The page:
Coworker Gossiping to Get Me Fired

Question to Ask the Workplace Doctors about coworker gossip:

A co-worker started a rumor that I got a job elsewhere and I want to leave 3 months after I started working here. The management has responded to this by trying to label me as a bad employee and they have always wanted me out anyway. Now, management is playing dirty to try to fire me before I quit for my “new job”.

Every mid-month and month end I get harassed by at least one co-worker and the management as they think it is on these days that I am likely to leave for my new job. Since this gossiper is someone who has been around for a long time and has ties with management, people tend to listen to him and every month end/mid-month he unleashes one co-worker for me and now I practically have no one to speak to or trust.

Consequently, the relationship between me and the harasser(s) after such an incident is never the same and now I practically have no one to speak to at the workplace. The co-worker tried to bully me in the beginning but was met with resistance so instead he resorted to using gossip and manipulating the management to get rid of me. This has happened for 20 months. How do I get rid of this problem? My immediate boss is close to this gossiper and with the head of division they are even closer. The CEO is very close with the head of division and my immediate boss. I feel like talking to the authorities about it is a waste of my time. HR here is useless.

Signed, Feeling Pushed Out

DearĀ Feeling Pushed Out:

I wish there were something quick and easy we could suggest for helping you with this problem. But, if this has been going on for almost two years, it’s gone far past any easy solution. We are not there and don’t know the totality of the situation, but experience indicates there is probably much more going on than a rumor about you getting another job and quitting your current one. Really, that is a pretty mild rumor, so its not like a rumor that you’re stealing or lying or not working when you should be working.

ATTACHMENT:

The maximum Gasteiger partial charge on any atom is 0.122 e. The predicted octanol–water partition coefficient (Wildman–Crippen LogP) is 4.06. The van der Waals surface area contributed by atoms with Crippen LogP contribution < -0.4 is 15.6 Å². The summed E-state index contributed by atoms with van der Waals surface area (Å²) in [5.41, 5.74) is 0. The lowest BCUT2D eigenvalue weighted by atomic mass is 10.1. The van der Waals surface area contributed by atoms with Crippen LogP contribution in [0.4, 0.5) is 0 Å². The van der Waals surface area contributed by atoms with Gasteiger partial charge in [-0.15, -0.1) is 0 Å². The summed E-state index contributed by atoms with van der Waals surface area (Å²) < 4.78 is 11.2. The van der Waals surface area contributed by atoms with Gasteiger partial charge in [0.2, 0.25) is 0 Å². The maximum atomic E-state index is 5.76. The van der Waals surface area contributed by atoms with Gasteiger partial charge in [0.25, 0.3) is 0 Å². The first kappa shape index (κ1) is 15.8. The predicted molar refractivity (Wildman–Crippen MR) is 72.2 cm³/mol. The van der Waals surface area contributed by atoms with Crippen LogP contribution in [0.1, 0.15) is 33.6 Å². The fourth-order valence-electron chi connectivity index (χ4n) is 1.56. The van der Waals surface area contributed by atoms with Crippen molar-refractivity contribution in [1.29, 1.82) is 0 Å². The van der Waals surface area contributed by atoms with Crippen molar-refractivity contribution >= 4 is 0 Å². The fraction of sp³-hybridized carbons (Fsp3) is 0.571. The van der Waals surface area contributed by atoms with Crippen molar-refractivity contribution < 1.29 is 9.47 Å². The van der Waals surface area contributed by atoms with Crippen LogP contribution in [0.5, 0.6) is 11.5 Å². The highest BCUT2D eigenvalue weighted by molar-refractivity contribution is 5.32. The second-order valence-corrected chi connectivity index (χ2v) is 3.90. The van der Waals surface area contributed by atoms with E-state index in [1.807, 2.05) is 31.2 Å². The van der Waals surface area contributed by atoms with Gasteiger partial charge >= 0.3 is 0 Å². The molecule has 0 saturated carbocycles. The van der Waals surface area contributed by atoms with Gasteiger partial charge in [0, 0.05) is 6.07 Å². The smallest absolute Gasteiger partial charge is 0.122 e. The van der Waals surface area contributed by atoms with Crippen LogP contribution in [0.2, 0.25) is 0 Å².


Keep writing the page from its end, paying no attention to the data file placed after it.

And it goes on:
After a short amount of time, it would be obvious that you’re not quitting and the person starting the rumor would be shown to be wrong. It sounds as though you have almost no friends or supporters and your managers are not trying to find out the truth about whether or not you’re leaving or trying to talk you into not quitting. In fact, it is just the opposite. Consider talking to your supervisor and asking for an honest conversation about how you are viewed by your supervisor, managers and coworkers. Discuss your work output, the quality and quantity of your work as well as your behavior and demeanor. If you have information that might change your supervisor’s views about your work, have the evidence ready to present. If your performance evaluations have been good, point that out and ask where the problem is, if you have gotten such good evaluations. While you’re at it, let your supervisor know your feelings of frustration over a rumor that you can’t control on your own. Ask for suggestions. One good way to get to the truth is to ask your supervisor if your job is in jeopardy right now and if so, how you can keep from losing it. Sometimes that type of tough question forces a supervisor to have a discussion, even if he or she does not want to do it. If that doesn’t help or if you are absolutely certain it won’t be effective, you’ll need to decide whether you think you can hang on longer or if you are in jeopardy of losing your job and should try to leave while you can do it voluntarily. If you have worked other places and done very well, you can at least know you have a history of success and can move beyond this one problem situation. You may also be able to get references from those places, which will be beneficial for you as you seek a job where you can be more successful than you’ve been able to be at your current workplace. Or, if you think you can keep your job, even though you are being talked about negatively, you may be able to stay and focus on the fact that it at least provides you with a paycheck. If you don’t think you can find other work and you can’t afford even a short interruption in your salary (and few of us can), you may have to try to stay and do all in your power to become so valuable that even rumors can’t hurt your job stability. It will certainly help if you can find a few people at work who can at least be congenial coworkers, even if they are not friends.

Over time, if you show yourself willing to be friendly, show that you really, really want to add to the workplace, and show that you do high quantities of high quality work, you will be able to overcome rumors and negative people. It might not be an easy or quick answer, but it may be worth trying. Best wishes to you with this. If you have the time and wish to do so, let us know what you decide to do and what happens.

Tina Lewis Rowe